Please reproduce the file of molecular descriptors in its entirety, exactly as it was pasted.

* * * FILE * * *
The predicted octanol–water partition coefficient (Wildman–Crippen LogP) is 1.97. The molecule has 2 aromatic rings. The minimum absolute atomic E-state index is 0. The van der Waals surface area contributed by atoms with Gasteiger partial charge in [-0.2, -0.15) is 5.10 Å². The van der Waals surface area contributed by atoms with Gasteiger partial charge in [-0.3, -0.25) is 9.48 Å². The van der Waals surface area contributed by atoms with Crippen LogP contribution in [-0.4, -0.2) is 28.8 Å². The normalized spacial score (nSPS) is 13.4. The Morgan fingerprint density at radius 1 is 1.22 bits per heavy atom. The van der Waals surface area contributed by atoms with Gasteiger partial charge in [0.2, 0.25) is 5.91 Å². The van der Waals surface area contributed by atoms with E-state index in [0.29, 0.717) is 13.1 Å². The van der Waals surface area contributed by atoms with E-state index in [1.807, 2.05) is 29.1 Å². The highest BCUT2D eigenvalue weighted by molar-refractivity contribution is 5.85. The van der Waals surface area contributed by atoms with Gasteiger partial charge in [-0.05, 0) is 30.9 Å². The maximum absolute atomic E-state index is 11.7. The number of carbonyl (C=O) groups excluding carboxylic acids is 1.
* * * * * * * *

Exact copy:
The predicted octanol–water partition coefficient (Wildman–Crippen LogP) is 1.97. The molecule has 2 aromatic rings. The minimum absolute atomic E-state index is 0. The van der Waals surface area contributed by atoms with Gasteiger partial charge in [-0.2, -0.15) is 5.10 Å². The van der Waals surface area contributed by atoms with Gasteiger partial charge in [-0.3, -0.25) is 9.48 Å². The van der Waals surface area contributed by atoms with Crippen LogP contribution in [-0.4, -0.2) is 28.8 Å². The normalized spacial score (nSPS) is 13.4. The Morgan fingerprint density at radius 1 is 1.22 bits per heavy atom. The van der Waals surface area contributed by atoms with Gasteiger partial charge in [0.2, 0.25) is 5.91 Å². The van der Waals surface area contributed by atoms with E-state index in [0.29, 0.717) is 13.1 Å². The van der Waals surface area contributed by atoms with E-state index in [1.807, 2.05) is 29.1 Å². The highest BCUT2D eigenvalue weighted by molar-refractivity contribution is 5.85. The van der Waals surface area contributed by atoms with Gasteiger partial charge in [-0.05, 0) is 30.9 Å². The maximum absolute atomic E-state index is 11.7. The number of carbonyl (C=O) groups excluding carboxylic acids is 1.